01/27/2010 12:01PM

Holy Bull and Lecomte


Number crunching Jan. 23 preps at Gulfstream Park and Fair Grounds reaffirms visual impressions: the Holy Bull and Lecomte were aggressively-run early, somewhat lackluster late, and resulted in Beyer Speed Figures lower than historic norms for those stakes.

The 91 Beyer for Winslow Homer’s three-quarter length Holy Bull win over Jackson Bend was the third-lowest of the last 10 runnings of the race. The median Beyer for Holy Bull winners during that span is 98.5, with only 2001’s Radical Riley (90) and 2008’s Hey Byrn (88) rating lower.

Pace-wise, the Holy Bull’s early fractions of :23.86 and :45.76 look odd, even considering the lack of runup at Gulfstream’s one-mile distance. The middle quarter of :21.90 is the third fastest of 729 races run at the one-turn distance (excluding eight races with omitted fractional times) since the track was reconfigured prior to the 2006 meeting. Taken by itself, that raises a red flag regarding the accuracy of the fractions, and the fact that none of the leading horses failed to meaningfully separate from the others during that second quarter invites further skepticism. As soon as I get back home to my timing software later this week, I’ll report back on the fractions.

Using published fractions, the Moss Pace Figure line for the Holy Bull is 77-88-90 final 89. A good comparison point is the typical one-mile pacefigs in low- to mid-level allowance races for older horses, which also average in the vicinity of a 89 final figure on the pacefig scale. Those are 81-83-87. Thus the tempo accelerated from slower than that particular par in the first quarter to faster the next two quarters. But again, take those fractions with a grain of salt until verified.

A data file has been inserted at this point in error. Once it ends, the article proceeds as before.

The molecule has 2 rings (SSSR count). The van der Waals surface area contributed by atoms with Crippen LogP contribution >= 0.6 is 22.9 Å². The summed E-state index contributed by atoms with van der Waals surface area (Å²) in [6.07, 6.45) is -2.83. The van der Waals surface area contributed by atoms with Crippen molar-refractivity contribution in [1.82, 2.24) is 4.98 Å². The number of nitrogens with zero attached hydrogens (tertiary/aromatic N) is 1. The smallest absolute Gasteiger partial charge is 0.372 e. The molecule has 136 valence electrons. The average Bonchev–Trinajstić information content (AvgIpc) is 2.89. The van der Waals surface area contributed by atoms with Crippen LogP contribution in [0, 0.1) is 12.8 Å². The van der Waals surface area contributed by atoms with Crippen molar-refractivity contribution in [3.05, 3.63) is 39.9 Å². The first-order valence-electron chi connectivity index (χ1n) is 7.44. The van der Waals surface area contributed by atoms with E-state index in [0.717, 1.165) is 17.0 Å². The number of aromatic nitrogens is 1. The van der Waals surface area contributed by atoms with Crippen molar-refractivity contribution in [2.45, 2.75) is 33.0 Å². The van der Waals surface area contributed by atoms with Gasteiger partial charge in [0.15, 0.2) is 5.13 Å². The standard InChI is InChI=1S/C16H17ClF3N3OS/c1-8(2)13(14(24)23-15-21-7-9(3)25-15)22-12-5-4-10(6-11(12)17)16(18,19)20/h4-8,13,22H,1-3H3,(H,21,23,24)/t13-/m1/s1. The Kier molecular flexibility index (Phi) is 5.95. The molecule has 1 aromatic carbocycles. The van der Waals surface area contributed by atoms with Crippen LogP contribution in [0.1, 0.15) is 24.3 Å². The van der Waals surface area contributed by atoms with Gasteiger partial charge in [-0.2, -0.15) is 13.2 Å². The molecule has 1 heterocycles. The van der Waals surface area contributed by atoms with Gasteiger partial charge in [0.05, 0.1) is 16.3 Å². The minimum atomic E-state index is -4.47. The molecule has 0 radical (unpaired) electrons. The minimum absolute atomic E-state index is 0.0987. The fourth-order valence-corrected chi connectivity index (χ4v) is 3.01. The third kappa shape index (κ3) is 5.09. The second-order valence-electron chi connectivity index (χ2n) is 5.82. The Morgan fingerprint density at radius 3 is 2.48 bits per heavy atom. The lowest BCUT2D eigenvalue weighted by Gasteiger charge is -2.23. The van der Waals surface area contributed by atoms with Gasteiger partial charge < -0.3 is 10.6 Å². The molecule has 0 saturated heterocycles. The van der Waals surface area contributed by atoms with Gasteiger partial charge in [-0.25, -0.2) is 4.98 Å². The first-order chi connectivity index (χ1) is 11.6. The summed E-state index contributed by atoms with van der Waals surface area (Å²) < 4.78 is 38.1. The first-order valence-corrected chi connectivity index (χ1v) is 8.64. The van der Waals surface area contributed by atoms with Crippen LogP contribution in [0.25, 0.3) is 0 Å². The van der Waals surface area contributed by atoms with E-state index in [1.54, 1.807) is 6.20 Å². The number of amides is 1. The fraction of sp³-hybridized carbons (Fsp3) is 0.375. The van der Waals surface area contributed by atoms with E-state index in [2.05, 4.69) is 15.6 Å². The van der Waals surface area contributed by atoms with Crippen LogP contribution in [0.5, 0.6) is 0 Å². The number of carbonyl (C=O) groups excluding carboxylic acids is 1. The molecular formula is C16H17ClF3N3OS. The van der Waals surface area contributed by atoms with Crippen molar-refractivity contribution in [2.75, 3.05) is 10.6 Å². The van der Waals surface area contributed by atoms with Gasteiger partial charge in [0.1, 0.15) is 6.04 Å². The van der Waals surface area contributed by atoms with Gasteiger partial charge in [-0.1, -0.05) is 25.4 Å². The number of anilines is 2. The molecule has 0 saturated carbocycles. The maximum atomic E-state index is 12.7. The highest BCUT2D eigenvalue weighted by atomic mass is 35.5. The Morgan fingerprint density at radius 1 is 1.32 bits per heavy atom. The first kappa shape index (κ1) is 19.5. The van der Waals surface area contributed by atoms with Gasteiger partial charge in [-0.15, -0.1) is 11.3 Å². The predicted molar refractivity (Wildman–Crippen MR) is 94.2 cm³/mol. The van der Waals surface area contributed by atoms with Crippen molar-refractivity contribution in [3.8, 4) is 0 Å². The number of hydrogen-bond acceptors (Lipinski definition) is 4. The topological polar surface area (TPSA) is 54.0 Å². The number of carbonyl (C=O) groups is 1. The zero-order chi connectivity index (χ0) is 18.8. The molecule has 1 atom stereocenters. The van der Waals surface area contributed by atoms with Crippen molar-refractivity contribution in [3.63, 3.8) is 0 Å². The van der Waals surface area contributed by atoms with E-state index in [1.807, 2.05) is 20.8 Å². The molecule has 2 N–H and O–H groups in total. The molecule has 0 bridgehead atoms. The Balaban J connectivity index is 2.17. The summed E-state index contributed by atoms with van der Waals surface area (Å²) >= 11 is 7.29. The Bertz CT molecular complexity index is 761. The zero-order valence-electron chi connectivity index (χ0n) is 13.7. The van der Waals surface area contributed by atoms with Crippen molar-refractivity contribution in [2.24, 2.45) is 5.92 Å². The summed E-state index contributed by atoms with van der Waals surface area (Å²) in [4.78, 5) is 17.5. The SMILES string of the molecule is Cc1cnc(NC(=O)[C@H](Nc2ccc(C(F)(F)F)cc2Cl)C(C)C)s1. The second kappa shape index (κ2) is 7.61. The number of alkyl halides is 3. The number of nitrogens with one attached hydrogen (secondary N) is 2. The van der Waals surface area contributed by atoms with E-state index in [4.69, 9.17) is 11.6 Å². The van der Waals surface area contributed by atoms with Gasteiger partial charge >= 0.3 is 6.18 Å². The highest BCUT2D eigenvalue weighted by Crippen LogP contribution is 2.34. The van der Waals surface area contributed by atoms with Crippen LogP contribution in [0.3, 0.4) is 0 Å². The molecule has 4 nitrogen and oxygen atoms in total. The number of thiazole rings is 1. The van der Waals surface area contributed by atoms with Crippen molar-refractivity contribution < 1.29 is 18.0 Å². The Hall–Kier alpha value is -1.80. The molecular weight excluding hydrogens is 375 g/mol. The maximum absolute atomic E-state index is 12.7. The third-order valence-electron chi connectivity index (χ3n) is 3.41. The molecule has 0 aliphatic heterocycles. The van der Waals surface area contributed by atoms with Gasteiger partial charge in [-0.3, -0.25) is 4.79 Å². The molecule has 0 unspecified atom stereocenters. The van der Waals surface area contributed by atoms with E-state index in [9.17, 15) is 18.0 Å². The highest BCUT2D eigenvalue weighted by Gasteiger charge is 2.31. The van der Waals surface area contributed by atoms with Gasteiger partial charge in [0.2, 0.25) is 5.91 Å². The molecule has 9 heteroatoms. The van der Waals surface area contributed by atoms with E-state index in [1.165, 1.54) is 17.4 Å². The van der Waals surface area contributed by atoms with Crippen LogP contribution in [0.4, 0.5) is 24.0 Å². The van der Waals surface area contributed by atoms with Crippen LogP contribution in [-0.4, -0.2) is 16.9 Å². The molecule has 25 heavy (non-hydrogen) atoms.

From my perspective, Jackson Bend ran a solidly better race than Winslow Homer. The margin of defeat can be entirely attributed to the four-pound weight difference (Jackson Bend 120, Winslow Homer 116), but Jackson Bend also ran two paths wider than Winslow Homer around most of the turn, and was closer to the pace as well. By projecting both horses to carry 120 pounds and incorporating ground loss into the equation, I’d rate Jackson Bend’s race as 92 on the Beyer scale compared to 88 for Winslow Homer, and give him additional credit for pace pressure.

Lecomte winner Ron the Greek benefitted even more from a quick pace, rallying from next-to-last down the long Fair Grounds stretch. But like Winslow Homer, his Beyer Speed Figure of 90 doesn’t match up well with previous Lecomte runnings. The median for those last 10 runnings is 93.5, with only 2002’s Easyfromthegitgo (90), 2005’s Storm Surge (88) and 1999’s Some Actor (84) lower than Ron the Greek.

The Lecomte line of 79-88-88 final 89 on the pacefig scale is decidedly faster across the board than the 73-81-86 pars for that winning number, boosting the stock of pacesetter Maximus Ruler, beaten 1½ lengths in second. Factoring in weight carried and ground loss could slide the Beyers more in favor of Ron the Greek, from 90-87 to about 90-84, since Ron the Greek traveled roughly three lanes farther outside during the race, but this doesn’t take into account the pace factor, which seemed to play a big role and clearly worked to the disadvantage of the runnerup. Fourth-place Cool Bullet gets credit for running three-wide on both turns and moving up to challenge in midstretch, but sat an ideal third behind the pace battle for the first six furlongs and still couldn’t get past Maximus Ruler.

Inescapable bottom line: horses in both races will have to step up their games to have a meaningful impact on the first Saturday in May.